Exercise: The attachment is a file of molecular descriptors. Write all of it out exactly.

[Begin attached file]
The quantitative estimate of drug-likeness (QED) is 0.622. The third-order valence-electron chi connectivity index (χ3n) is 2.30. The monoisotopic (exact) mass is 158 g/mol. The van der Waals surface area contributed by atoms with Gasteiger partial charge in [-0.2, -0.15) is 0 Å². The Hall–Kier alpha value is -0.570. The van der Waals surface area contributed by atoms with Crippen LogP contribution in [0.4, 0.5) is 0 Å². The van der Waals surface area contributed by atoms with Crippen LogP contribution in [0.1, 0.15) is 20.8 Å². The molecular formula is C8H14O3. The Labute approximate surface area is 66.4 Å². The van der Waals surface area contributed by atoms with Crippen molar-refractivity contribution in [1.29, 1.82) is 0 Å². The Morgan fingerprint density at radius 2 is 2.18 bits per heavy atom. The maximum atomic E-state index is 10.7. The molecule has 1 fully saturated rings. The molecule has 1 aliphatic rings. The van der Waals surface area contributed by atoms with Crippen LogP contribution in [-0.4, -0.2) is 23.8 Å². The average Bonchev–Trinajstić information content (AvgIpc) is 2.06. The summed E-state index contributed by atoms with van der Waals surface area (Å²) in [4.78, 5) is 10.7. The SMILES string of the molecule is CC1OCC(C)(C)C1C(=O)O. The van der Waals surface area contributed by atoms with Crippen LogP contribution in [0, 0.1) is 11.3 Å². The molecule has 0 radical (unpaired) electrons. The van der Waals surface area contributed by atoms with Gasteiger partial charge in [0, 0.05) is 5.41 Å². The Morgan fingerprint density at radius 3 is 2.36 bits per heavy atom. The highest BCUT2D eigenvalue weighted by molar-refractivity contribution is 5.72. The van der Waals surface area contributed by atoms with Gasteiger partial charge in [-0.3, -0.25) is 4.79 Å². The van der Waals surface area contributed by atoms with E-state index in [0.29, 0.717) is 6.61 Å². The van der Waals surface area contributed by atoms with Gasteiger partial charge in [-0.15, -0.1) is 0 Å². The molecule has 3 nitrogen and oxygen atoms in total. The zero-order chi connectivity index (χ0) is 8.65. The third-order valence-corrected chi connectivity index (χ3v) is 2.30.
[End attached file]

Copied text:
The quantitative estimate of drug-likeness (QED) is 0.622. The third-order valence-electron chi connectivity index (χ3n) is 2.30. The monoisotopic (exact) mass is 158 g/mol. The van der Waals surface area contributed by atoms with Gasteiger partial charge in [-0.2, -0.15) is 0 Å². The Hall–Kier alpha value is -0.570. The van der Waals surface area contributed by atoms with Crippen LogP contribution in [0.4, 0.5) is 0 Å². The van der Waals surface area contributed by atoms with Crippen LogP contribution in [0.1, 0.15) is 20.8 Å². The molecular formula is C8H14O3. The Labute approximate surface area is 66.4 Å². The van der Waals surface area contributed by atoms with Crippen molar-refractivity contribution in [1.29, 1.82) is 0 Å². The Morgan fingerprint density at radius 2 is 2.18 bits per heavy atom. The maximum atomic E-state index is 10.7. The molecule has 1 fully saturated rings. The molecule has 1 aliphatic rings. The van der Waals surface area contributed by atoms with Crippen LogP contribution in [-0.4, -0.2) is 23.8 Å². The average Bonchev–Trinajstić information content (AvgIpc) is 2.06. The summed E-state index contributed by atoms with van der Waals surface area (Å²) in [4.78, 5) is 10.7. The SMILES string of the molecule is CC1OCC(C)(C)C1C(=O)O. The van der Waals surface area contributed by atoms with Crippen LogP contribution in [0, 0.1) is 11.3 Å². The molecule has 0 radical (unpaired) electrons. The van der Waals surface area contributed by atoms with Gasteiger partial charge in [0, 0.05) is 5.41 Å². The Morgan fingerprint density at radius 3 is 2.36 bits per heavy atom. The highest BCUT2D eigenvalue weighted by molar-refractivity contribution is 5.72. The van der Waals surface area contributed by atoms with Gasteiger partial charge in [-0.3, -0.25) is 4.79 Å². The van der Waals surface area contributed by atoms with E-state index in [0.29, 0.717) is 6.61 Å². The van der Waals surface area contributed by atoms with Gasteiger partial charge in [-0.15, -0.1) is 0 Å². The molecule has 3 nitrogen and oxygen atoms in total. The zero-order chi connectivity index (χ0) is 8.65. The third-order valence-corrected chi connectivity index (χ3v) is 2.30.